WA company expands R&D to test technology it claims boosts lithium-ion battery capacity by 30%


The expansion follows a successful trial last year in which the company boosted the capacity of lithium-ion coin cells by 30%.

The company is now looking to prove its technology can be integrated with more powerful batteries, with its eyes ultimately on the European electric vehicle market.

Altech’s new pouch cell glove box

Image: Altech

Cracking the ‘silicon barrier’

In 2021, Altech produced and tested a series of lithium-ion battery anode materials which had a ~30% higher retention capacity compared to conventional lithium-ion battery anode materials. To achieve this, the combined silicon particles that had been treated with its proprietary coating technology, with regular battery grade graphite, to produce a lithium-ion battery electrode containing a composite graphite / silicon anode. When energised, these materials held 30% more capacity compared to a conventional graphite only anode material, the company said, adding the batteries also had increased cyclability. 

The battery performance testing was conducted with only the industry standard coin cell rechargeable lithium-ion batteries though – which the company noted has its limitations.

Since that trial, Altech has fitted its Perth laboratories with a pouch cell production and testing facility. (A pouch cell is a common design of a lithium-ion battery.)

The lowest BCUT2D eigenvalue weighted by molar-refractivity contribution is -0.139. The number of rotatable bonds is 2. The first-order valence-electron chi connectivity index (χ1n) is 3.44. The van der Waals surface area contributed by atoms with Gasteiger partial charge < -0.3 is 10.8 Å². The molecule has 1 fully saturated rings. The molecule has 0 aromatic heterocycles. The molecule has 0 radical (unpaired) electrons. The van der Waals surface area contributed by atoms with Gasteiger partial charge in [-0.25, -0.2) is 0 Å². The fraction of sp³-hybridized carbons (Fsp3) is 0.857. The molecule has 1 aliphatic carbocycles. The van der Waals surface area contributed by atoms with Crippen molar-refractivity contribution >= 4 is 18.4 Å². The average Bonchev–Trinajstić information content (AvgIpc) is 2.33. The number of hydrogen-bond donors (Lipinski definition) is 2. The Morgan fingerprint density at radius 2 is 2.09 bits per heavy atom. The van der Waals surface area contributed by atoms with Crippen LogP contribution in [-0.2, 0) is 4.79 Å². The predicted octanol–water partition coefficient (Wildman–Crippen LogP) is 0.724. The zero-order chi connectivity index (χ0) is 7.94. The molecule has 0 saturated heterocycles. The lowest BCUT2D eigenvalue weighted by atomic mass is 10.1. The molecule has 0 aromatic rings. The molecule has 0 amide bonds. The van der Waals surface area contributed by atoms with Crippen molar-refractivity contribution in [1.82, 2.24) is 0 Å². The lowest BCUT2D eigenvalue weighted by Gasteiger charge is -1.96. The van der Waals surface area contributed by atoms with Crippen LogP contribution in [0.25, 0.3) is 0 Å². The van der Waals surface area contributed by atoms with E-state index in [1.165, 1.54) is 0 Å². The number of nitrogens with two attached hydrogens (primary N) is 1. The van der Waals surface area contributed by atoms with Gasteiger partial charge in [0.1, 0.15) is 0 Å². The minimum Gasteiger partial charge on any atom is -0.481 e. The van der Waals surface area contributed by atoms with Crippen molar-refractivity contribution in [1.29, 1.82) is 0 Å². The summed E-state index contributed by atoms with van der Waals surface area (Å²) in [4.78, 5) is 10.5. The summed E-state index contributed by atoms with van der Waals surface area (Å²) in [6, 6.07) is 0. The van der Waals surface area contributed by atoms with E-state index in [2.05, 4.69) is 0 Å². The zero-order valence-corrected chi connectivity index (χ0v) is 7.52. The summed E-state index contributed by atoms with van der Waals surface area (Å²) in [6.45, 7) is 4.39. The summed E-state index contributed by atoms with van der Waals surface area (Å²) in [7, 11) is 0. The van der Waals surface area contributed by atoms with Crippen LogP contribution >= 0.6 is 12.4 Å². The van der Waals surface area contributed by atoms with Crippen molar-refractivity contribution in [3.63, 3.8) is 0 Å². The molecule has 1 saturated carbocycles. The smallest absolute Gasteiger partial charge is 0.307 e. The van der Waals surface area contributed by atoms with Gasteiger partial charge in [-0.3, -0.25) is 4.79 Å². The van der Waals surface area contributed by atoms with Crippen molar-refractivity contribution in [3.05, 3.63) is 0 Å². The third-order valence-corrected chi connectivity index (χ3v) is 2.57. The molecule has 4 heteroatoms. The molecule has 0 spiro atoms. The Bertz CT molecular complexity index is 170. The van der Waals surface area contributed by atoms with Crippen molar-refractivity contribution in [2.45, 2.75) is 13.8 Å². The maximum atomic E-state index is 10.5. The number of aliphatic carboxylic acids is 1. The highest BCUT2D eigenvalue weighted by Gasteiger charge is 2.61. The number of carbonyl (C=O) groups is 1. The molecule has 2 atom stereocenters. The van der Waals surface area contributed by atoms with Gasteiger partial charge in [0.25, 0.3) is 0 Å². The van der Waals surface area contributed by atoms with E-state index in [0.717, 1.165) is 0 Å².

It has also commissioned a larger-scale tube furnace at the lab. It is hoping these expanded facilities will help it prove its trademarked Silumina Anodes technology.

Projects in Germany & Malaysia

Alongside its Perth R&D, the ASX-listed company is progressing plans to develop a high purity alumina (HPA) battery material coating plant in Germany. To that end, Altech’s 75%-owned subsidiary, Altech Industries Germany, has commenced a definitive feasibility study for the development of a 10,000 tonne per annum silicon/graphite alumina coating plant in Saxony.

The company is also pursuing a project in Malaysia, aiming to build a 4,500 tonne per annum high purity alumina (HPA) processing plant at Johor. Feedstock for the plant will be sourced from Altech’s kaolin deposit at Meckering, in WA, and shipped to Malaysia. 

Altech has already released a Final Investment Decision Study for the Malaysian project, and has secured a US$190 million (AU$275m) loan with German owned state bank KfW IPEX-Bank. It continues to negotiate US$100m of Green Corporate Bonds, as well as US$100m equity stake in this project, in order to finalise construction.

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